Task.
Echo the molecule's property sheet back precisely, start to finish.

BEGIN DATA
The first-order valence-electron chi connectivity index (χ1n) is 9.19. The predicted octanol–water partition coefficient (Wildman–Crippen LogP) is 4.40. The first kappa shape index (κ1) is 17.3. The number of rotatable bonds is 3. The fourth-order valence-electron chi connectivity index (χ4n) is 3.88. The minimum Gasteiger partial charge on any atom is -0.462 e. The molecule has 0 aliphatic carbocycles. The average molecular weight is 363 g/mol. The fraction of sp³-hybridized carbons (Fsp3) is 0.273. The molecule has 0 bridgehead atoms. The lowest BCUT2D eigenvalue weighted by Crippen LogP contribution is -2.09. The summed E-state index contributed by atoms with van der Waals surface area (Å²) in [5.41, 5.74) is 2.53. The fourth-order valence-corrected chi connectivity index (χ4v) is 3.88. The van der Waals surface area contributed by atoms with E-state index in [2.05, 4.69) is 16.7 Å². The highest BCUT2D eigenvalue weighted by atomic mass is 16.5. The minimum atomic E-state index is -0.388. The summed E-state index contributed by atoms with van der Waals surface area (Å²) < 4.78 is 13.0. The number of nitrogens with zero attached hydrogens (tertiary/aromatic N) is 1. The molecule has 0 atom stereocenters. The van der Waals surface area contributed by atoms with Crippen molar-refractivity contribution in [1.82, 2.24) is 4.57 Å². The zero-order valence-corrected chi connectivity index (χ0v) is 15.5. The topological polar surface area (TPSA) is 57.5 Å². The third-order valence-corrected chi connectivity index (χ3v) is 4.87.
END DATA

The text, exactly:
The first-order valence-electron chi connectivity index (χ1n) is 9.19. The predicted octanol–water partition coefficient (Wildman–Crippen LogP) is 4.40. The first kappa shape index (κ1) is 17.3. The number of rotatable bonds is 3. The fourth-order valence-electron chi connectivity index (χ4n) is 3.88. The minimum Gasteiger partial charge on any atom is -0.462 e. The molecule has 0 aliphatic carbocycles. The average molecular weight is 363 g/mol. The fraction of sp³-hybridized carbons (Fsp3) is 0.273. The molecule has 0 bridgehead atoms. The lowest BCUT2D eigenvalue weighted by Crippen LogP contribution is -2.09. The summed E-state index contributed by atoms with van der Waals surface area (Å²) in [5.41, 5.74) is 2.53. The fourth-order valence-corrected chi connectivity index (χ4v) is 3.88. The van der Waals surface area contributed by atoms with E-state index in [2.05, 4.69) is 16.7 Å². The highest BCUT2D eigenvalue weighted by atomic mass is 16.5. The minimum atomic E-state index is -0.388. The summed E-state index contributed by atoms with van der Waals surface area (Å²) < 4.78 is 13.0. The number of nitrogens with zero attached hydrogens (tertiary/aromatic N) is 1. The molecule has 0 atom stereocenters. The van der Waals surface area contributed by atoms with Crippen molar-refractivity contribution in [1.82, 2.24) is 4.57 Å². The zero-order valence-corrected chi connectivity index (χ0v) is 15.5. The topological polar surface area (TPSA) is 57.5 Å². The third-order valence-corrected chi connectivity index (χ3v) is 4.87.